Ever wonder why they call headcheese “cheese”, when there are no dairy products involved in the process?
Okay, first things first, while one of my favorite foods, I will be the first to admit that head-cheese is a victim of terrible branding, perhaps the worst in the food world, right up there with “bird’s nest soup” and “lung pie.”
Headcheese is traditionally make from the meat pulled from a whole pig’s head, simmered in a savory, seasoned stock, with a foot or two (for the collagen in the tendons) until falling off the bone.
Cheek meat, tongue, and various other tasty bits from the nooks and crannies of the skull (but never the brain) are used to make up the tureen of meat, then suspended in the collagen-heavy cooking stock, which turns into a solid gelatin when the whole thing is chilled.
This gelatin is called “aspic”.
Okay, so back to the point…why the heck is it called “cheese?”
This requires a bit of a history lesson. In the 1700’s when this process (tureens in aspic) became popular, the word “cheese” wasn’t used just in reference to diary items, but instead referred to a process of forming ingredients into a loaf, pressing it under weight, and chilling until solid.
This was known as “cheesing.”
Two of the most popular were “cheesed curds” (what we call cheese) and tureens of meat and aspic, especially those with the tender and delicious meat from the face of pigs and calves, called “cheesed head”…which eventually morphed into the term we use today… headcheese.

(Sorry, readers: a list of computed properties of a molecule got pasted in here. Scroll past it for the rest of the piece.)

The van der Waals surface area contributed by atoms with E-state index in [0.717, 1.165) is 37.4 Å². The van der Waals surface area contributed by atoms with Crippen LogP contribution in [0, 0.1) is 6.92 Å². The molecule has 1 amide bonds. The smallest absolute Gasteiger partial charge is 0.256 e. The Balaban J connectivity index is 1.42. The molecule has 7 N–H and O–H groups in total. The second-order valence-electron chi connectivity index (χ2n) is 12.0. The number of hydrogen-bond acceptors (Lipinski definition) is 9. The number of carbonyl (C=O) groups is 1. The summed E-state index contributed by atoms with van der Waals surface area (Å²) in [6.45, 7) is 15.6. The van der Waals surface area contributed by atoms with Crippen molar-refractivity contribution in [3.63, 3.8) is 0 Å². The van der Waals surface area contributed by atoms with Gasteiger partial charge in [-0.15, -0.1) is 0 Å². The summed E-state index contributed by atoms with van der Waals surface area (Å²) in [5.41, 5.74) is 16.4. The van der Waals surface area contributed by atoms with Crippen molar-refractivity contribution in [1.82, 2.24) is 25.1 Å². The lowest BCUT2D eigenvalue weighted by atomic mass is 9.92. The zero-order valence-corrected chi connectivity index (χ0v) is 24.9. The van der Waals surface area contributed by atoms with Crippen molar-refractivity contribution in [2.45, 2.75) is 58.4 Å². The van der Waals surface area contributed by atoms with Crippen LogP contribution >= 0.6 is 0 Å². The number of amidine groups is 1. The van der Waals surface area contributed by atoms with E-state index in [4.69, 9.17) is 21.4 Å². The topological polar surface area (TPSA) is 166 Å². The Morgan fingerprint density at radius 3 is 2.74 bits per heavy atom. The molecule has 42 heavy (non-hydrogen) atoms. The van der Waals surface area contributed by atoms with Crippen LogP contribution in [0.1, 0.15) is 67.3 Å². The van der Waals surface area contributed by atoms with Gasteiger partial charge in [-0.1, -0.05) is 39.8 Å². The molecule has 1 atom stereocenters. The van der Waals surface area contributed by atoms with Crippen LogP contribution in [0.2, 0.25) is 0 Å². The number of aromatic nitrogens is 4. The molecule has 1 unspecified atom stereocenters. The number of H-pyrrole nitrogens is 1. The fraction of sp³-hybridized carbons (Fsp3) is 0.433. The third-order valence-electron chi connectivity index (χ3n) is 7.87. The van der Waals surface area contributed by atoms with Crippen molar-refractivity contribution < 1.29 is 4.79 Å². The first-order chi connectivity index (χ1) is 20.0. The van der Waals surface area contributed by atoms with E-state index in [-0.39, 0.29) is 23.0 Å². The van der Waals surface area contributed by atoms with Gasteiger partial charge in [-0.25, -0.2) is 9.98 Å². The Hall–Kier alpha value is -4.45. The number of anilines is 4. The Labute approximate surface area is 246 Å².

Typically it’s sliced for cold sandwiches, and served on rye bread with mustard and thinly sliced sweet onions.
Chef’s Note: If for some reason that grosses you out (and it shouldn’t, it’s basically the same thing they do with hotdogs, only using higher quality parts) you can some comfort in the fact that the stuff you see labeled “Headcheese” in the supermarket deli counter, is actually just chopped pork shoulder in aspic, as the process for making the real thing is considered too expensive and labor-intensive to be worth it. (Welcome to the tagline of American food…)
Your best bet for authentic headcheese is to visit our local Russian market, which is also a great place to pick up some artisanal rye bread.
Hopefully I’ve eased some suspicions and some contempt prior to investigation, and (even more) hopefully, I’ve encouraged a few folks to get out of their comfort zone and try something new.
Who knows, a “cheesed-head” sandwich might be your new favorite thing!
You can take a look at MY favorite version of this sandwich, along with some celebrities favorites in my “Celebrity Sandwiches” post.